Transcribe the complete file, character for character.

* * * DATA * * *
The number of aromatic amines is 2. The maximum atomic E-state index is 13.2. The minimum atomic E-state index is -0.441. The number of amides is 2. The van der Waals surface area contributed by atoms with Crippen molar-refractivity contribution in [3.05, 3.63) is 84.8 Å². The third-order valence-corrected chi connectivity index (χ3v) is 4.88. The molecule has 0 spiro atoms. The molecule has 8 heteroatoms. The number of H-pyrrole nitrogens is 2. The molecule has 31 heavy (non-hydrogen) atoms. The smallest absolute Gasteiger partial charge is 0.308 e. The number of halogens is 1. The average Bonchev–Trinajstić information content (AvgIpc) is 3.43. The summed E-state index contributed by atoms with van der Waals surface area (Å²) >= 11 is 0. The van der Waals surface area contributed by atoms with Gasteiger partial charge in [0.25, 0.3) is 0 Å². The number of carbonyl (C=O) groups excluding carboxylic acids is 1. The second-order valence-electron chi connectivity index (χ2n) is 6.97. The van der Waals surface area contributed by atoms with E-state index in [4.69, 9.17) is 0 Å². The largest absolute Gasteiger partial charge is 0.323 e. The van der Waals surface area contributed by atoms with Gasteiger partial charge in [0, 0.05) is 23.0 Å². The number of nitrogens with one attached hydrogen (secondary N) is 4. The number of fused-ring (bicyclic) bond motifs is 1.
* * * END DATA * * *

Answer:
The number of aromatic amines is 2. The maximum atomic E-state index is 13.2. The minimum atomic E-state index is -0.441. The number of amides is 2. The van der Waals surface area contributed by atoms with Crippen molar-refractivity contribution in [3.05, 3.63) is 84.8 Å². The third-order valence-corrected chi connectivity index (χ3v) is 4.88. The molecule has 0 spiro atoms. The molecule has 8 heteroatoms. The number of H-pyrrole nitrogens is 2. The molecule has 31 heavy (non-hydrogen) atoms. The smallest absolute Gasteiger partial charge is 0.308 e. The number of halogens is 1. The average Bonchev–Trinajstić information content (AvgIpc) is 3.43. The summed E-state index contributed by atoms with van der Waals surface area (Å²) >= 11 is 0. The van der Waals surface area contributed by atoms with Gasteiger partial charge in [0.25, 0.3) is 0 Å². The number of carbonyl (C=O) groups excluding carboxylic acids is 1. The second-order valence-electron chi connectivity index (χ2n) is 6.97. The van der Waals surface area contributed by atoms with E-state index in [4.69, 9.17) is 0 Å². The largest absolute Gasteiger partial charge is 0.323 e. The van der Waals surface area contributed by atoms with Gasteiger partial charge in [0, 0.05) is 23.0 Å². The number of nitrogens with one attached hydrogen (secondary N) is 4. The number of fused-ring (bicyclic) bond motifs is 1.